Defiance is a Syfy show with all the usual trappings; a pseudo post-apocalyptic world, aliens and spacecrafts and tech (oh my!), and even the usual middle aged white male lead. However, it also has a better-than-average premise, including an interesting look at a failed colonialism with Americans on the receiving end, for once, a lot of interesting explorations of culture and race and tradition, and all the diversity you’ve been dying for on the last ten Syfy shows you watched. For everyone who has been complaining about how our media is willing to imagine an entirely new future but can’t imagine one where sexuality isn’t a huge problem, this show has finally done it. There’s a healthy helping of bi representation in a positive light, as well as lots of lady loving (involving Jaimie Murray, and you really can’t go wrong there). Beyond that, the show is decently racially diverse, and has even started exploring mental illness, all while the plot just keeps surprising me with how not-terrible it is. Is the show perfect? Hell nah, but the cast is brilliant, the premise is good, and it’s worth your time to catch up.

2. Wentworth (x)

Some of tumblr has already happened across this show in the lull following Orange is the New Black, as it promised to fill the lady-loving-ladies-in-prison niche everyone was stuck in. I know that’s how I found it. However, I stayed for better reasons than just everyone’s favorite prisoner-governor relationship. Where OitNB is funny, lighthearted, and amusingly gritty, Wentworth is dark, raw, and dangerous, but I think all the better for it. As much as I love OitNB, there’s more than a touch of unfortunate romanticizing that pushes some bad buttons. Sure, Alex Vause is a hottie, but too many people are walking away thinking “damn, dealing heroin is sexy.” It’s the age-old adage: tragic backstories can explain characters’ actions, but they don’t excuse them. And Wentworth does it right. These women are in maximum security and they are there for a reason, so even as you grow to love them, flaws and all, no one leaves thinking being an alcoholic parent and nearly running over your child is something admirable. Also, for everyone out there who has insisted that it’s time for a lesbian villain: a villain who’s villainy has nothing to do with her sexuality, well, let’s just say season two comes very close to offering this, and in quite a powerful way. 

1. Les Revenants or The Returned (x)

There are only eight episodes to catch up on for this one, so you have no excuse not to have watched it. Unless you can’t stand subtitles, in which case I’ll give you a pass. This French thriller is definitely the most unique take on the undead I’ve happened across, and don’t let that word deter you. No zombies here, just the eerie, too-small setting of a small mountain town unsure how to react when people they believed long dead start turning up again, perfectly healthy but untouched by the time that has passed. This show has all the delicious European grittiness that polished American shows lack, and the sheer human reality is almost painful to watch. It’s incredible. Also, there is a particularly heartbreaking pair of ladies to root for and cry over, and a season one cliffhanger that continues to eat away at my soul to this day. Run, do not walk, to this show.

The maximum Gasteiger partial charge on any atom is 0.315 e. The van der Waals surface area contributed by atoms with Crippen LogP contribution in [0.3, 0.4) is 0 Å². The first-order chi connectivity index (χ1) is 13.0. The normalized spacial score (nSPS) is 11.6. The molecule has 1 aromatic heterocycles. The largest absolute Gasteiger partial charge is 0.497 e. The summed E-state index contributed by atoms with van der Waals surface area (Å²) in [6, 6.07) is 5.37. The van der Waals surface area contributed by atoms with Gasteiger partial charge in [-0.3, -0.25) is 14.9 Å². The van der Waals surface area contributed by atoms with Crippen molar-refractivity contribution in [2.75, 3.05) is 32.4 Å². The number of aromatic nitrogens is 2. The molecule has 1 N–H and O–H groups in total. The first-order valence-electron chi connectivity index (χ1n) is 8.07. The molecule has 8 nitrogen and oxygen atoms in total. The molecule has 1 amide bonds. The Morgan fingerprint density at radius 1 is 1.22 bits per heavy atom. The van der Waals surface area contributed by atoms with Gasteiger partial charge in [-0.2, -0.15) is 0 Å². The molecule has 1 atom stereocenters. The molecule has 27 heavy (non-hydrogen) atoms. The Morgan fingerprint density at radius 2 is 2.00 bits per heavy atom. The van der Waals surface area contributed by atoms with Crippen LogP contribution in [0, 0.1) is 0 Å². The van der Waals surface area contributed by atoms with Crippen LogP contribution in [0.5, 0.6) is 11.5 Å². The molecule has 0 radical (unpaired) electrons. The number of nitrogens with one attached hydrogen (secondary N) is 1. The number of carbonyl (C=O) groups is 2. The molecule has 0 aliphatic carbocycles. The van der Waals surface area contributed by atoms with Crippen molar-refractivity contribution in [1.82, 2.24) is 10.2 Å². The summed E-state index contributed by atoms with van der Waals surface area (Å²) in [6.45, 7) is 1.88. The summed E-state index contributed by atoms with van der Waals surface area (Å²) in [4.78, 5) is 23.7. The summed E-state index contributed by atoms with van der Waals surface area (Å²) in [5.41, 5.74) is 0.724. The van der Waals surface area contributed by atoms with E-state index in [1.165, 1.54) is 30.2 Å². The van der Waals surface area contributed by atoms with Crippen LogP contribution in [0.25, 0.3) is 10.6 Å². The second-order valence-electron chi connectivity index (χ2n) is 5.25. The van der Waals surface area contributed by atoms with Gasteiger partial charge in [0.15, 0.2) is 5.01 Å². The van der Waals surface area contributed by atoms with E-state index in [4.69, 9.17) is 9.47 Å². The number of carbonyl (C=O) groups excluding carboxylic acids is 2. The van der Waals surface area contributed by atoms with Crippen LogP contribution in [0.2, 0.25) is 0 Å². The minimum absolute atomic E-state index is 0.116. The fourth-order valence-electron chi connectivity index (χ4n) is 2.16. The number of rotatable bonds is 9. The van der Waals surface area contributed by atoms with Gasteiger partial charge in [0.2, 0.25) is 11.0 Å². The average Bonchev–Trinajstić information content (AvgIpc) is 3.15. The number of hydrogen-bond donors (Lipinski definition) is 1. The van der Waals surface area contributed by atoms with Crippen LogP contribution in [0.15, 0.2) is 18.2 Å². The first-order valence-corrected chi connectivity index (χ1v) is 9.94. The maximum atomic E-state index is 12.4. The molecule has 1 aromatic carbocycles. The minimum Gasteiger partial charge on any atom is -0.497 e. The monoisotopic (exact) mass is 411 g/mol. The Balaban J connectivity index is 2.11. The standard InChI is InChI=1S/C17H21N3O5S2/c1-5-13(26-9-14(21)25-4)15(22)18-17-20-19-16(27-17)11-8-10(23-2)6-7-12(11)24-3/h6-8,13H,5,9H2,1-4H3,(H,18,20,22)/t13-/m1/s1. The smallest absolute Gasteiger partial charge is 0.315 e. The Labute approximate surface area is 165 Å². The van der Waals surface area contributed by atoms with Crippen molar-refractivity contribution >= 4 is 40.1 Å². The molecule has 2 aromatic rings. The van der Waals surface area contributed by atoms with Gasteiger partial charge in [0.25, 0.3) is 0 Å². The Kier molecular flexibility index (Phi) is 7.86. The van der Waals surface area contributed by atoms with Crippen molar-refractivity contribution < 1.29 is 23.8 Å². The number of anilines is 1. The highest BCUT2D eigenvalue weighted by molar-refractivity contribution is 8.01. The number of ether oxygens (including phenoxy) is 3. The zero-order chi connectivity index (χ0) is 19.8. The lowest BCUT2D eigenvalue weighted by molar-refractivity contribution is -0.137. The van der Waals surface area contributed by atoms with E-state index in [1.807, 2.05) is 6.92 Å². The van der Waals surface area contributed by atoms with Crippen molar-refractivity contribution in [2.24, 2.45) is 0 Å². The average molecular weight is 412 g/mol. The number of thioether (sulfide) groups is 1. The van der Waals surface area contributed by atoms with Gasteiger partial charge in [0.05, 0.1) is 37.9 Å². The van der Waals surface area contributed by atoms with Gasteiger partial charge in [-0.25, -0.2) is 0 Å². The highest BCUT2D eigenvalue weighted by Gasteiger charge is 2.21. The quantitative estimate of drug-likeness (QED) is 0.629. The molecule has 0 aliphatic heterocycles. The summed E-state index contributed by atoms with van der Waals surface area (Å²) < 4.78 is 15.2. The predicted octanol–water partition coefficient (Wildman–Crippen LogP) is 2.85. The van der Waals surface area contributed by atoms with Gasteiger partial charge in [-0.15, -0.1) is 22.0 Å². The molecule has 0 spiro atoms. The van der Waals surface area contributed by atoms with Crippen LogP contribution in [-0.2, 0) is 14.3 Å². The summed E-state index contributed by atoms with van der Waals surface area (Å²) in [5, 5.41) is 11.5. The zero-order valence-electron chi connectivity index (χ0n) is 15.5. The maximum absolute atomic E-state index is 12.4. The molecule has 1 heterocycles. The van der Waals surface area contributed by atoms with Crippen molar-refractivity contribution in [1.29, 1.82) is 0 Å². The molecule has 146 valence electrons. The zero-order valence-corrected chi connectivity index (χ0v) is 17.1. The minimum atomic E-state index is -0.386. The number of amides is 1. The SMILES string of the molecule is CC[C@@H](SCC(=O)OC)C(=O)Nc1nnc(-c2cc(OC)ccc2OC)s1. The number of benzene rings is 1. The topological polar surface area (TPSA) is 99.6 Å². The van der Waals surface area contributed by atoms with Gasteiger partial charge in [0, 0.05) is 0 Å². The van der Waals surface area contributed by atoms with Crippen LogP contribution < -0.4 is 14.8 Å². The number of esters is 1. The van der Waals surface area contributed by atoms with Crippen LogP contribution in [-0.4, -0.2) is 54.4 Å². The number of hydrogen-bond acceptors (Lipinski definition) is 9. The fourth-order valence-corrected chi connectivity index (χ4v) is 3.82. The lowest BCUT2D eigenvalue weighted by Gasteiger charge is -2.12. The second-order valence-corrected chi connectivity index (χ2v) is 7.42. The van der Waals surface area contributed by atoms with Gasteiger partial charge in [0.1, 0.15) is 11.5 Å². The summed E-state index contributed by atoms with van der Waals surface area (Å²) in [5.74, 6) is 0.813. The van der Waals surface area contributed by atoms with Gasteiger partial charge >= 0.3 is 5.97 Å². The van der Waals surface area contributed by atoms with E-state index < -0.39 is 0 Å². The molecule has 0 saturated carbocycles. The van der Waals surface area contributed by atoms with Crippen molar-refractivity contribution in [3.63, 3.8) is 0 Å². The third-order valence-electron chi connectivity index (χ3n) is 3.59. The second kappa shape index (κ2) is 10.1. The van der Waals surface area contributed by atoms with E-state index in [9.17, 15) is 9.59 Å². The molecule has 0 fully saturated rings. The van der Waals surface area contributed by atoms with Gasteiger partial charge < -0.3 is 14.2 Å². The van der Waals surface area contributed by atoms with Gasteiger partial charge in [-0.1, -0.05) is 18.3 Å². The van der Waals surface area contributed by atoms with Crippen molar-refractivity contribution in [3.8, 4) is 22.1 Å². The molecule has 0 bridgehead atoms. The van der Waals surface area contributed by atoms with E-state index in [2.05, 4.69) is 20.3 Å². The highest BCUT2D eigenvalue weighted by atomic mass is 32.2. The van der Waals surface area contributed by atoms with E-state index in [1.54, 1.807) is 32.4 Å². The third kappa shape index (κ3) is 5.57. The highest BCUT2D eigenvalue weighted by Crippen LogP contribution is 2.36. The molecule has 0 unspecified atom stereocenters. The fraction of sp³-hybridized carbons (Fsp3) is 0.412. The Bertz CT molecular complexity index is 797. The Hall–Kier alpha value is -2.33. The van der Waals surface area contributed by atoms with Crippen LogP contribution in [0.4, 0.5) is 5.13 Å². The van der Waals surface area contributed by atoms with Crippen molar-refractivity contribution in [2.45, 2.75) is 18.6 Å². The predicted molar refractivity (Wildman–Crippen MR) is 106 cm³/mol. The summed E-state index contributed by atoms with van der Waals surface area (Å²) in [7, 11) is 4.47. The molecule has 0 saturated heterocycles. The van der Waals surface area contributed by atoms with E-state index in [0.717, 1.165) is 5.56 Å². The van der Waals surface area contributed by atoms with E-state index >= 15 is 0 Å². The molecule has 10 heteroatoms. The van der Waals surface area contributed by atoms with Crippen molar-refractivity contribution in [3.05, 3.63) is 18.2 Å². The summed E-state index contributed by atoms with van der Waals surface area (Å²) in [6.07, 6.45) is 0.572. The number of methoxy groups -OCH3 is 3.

So. That’s my picks. Not that there aren’t many, many more amazing shows out there, but these three are particularly delicious and in desperate need of a bigger fandom backing here on tumblr. Each (x) will link to the episodes, though I strongly recommend adblock. If you need a new fix of something where the femslash is canon and the plot is worth chewing on, pick one of these, and bon appetite! 


30-Day Helen McCrory Challenge↳ by toujoursaufonddemoi  → Day 27
What do you consider to be Helen’s best feature?Her face.

30-Day Helen McCrory Challenge
↳ by toujoursaufonddemoi  → Day 27

What do you consider to be Helen’s best feature?
Her face.

(via kitteninthesky12)

cross-connect:

Featured Curator: Justin Ruckman

The artist and painter Eduardo Rodriguez Calzado describes himself as being obsessed with detail, “expressing emotions through the fragmentation of color”. While the human form or elements of human consciousness are often represented in his pieces, he also enjoys starting with more abstract gestures and colors, and letting the narrative unfold organically.

(via bluerosesinwonderland)

sqaw ; [2/7] favourite moment → sq trolling storybrooke

(via strangesmallbard)